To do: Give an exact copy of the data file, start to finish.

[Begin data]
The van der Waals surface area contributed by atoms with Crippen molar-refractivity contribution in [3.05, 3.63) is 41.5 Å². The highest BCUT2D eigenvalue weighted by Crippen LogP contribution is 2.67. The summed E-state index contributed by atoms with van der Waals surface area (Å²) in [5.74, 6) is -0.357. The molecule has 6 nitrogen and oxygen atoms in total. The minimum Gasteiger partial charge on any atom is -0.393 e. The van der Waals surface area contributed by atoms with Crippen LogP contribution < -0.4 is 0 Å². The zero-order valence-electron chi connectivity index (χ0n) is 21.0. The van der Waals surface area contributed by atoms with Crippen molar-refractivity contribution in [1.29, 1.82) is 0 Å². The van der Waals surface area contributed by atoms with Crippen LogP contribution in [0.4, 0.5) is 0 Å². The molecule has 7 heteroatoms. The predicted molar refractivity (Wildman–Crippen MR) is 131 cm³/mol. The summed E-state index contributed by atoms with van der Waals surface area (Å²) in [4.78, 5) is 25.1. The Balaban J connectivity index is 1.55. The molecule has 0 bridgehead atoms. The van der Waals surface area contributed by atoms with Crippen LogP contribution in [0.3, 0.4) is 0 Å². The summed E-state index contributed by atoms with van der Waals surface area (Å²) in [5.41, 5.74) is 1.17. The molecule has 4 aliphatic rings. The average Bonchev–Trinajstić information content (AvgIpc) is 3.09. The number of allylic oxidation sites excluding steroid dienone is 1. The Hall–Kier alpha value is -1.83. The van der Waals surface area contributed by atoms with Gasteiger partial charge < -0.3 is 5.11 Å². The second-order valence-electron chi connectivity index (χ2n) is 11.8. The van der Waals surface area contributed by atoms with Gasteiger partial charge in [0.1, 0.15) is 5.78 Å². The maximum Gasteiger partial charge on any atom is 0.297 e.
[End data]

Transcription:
The van der Waals surface area contributed by atoms with Crippen molar-refractivity contribution in [3.05, 3.63) is 41.5 Å². The highest BCUT2D eigenvalue weighted by Crippen LogP contribution is 2.67. The summed E-state index contributed by atoms with van der Waals surface area (Å²) in [5.74, 6) is -0.357. The molecule has 6 nitrogen and oxygen atoms in total. The minimum Gasteiger partial charge on any atom is -0.393 e. The van der Waals surface area contributed by atoms with Crippen LogP contribution < -0.4 is 0 Å². The zero-order valence-electron chi connectivity index (χ0n) is 21.0. The van der Waals surface area contributed by atoms with Crippen molar-refractivity contribution in [1.29, 1.82) is 0 Å². The van der Waals surface area contributed by atoms with Crippen LogP contribution in [0.4, 0.5) is 0 Å². The molecule has 7 heteroatoms. The predicted molar refractivity (Wildman–Crippen MR) is 131 cm³/mol. The summed E-state index contributed by atoms with van der Waals surface area (Å²) in [4.78, 5) is 25.1. The Balaban J connectivity index is 1.55. The molecule has 0 bridgehead atoms. The van der Waals surface area contributed by atoms with Crippen LogP contribution in [0.3, 0.4) is 0 Å². The summed E-state index contributed by atoms with van der Waals surface area (Å²) in [5.41, 5.74) is 1.17. The molecule has 4 aliphatic rings. The average Bonchev–Trinajstić information content (AvgIpc) is 3.09. The number of allylic oxidation sites excluding steroid dienone is 1. The Hall–Kier alpha value is -1.83. The van der Waals surface area contributed by atoms with Gasteiger partial charge < -0.3 is 5.11 Å². The second-order valence-electron chi connectivity index (χ2n) is 11.8. The van der Waals surface area contributed by atoms with Gasteiger partial charge in [0.1, 0.15) is 5.78 Å². The maximum Gasteiger partial charge on any atom is 0.297 e.